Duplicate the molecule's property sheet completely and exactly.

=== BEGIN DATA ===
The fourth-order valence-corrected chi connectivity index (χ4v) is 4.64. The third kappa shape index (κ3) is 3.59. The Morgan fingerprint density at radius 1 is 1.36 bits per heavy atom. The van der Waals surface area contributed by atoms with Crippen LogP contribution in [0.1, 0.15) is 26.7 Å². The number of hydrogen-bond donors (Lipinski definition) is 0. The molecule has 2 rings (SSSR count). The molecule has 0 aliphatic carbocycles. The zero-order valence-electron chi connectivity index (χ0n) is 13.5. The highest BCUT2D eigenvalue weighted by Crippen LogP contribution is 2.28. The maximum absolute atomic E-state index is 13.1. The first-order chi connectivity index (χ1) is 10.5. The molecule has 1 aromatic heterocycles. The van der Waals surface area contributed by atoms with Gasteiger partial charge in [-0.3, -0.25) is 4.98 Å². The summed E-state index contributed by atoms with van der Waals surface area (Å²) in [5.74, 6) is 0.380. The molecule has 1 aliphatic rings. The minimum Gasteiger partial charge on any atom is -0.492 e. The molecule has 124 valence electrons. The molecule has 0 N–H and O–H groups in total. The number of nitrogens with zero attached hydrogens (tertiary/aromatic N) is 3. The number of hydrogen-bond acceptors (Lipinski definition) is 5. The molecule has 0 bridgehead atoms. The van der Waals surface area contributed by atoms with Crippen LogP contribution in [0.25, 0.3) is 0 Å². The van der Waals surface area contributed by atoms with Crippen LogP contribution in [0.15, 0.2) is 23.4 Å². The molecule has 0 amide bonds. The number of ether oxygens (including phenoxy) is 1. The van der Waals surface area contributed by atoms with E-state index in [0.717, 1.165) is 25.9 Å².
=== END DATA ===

The fourth-order valence-corrected chi connectivity index (χ4v) is 4.64. The third kappa shape index (κ3) is 3.59. The Morgan fingerprint density at radius 1 is 1.36 bits per heavy atom. The van der Waals surface area contributed by atoms with Crippen LogP contribution in [0.1, 0.15) is 26.7 Å². The number of hydrogen-bond donors (Lipinski definition) is 0. The molecule has 2 rings (SSSR count). The molecule has 0 aliphatic carbocycles. The zero-order valence-electron chi connectivity index (χ0n) is 13.5. The highest BCUT2D eigenvalue weighted by Crippen LogP contribution is 2.28. The maximum absolute atomic E-state index is 13.1. The first-order chi connectivity index (χ1) is 10.5. The molecule has 1 aromatic heterocycles. The van der Waals surface area contributed by atoms with Gasteiger partial charge in [-0.3, -0.25) is 4.98 Å². The summed E-state index contributed by atoms with van der Waals surface area (Å²) in [5.74, 6) is 0.380. The molecule has 1 aliphatic rings. The minimum Gasteiger partial charge on any atom is -0.492 e. The molecule has 124 valence electrons. The molecule has 0 N–H and O–H groups in total. The number of nitrogens with zero attached hydrogens (tertiary/aromatic N) is 3. The number of hydrogen-bond acceptors (Lipinski definition) is 5. The molecule has 0 bridgehead atoms. The van der Waals surface area contributed by atoms with Crippen LogP contribution in [0.25, 0.3) is 0 Å². The van der Waals surface area contributed by atoms with Crippen LogP contribution in [0.15, 0.2) is 23.4 Å². The molecule has 0 amide bonds. The number of ether oxygens (including phenoxy) is 1. The van der Waals surface area contributed by atoms with E-state index in [0.717, 1.165) is 25.9 Å².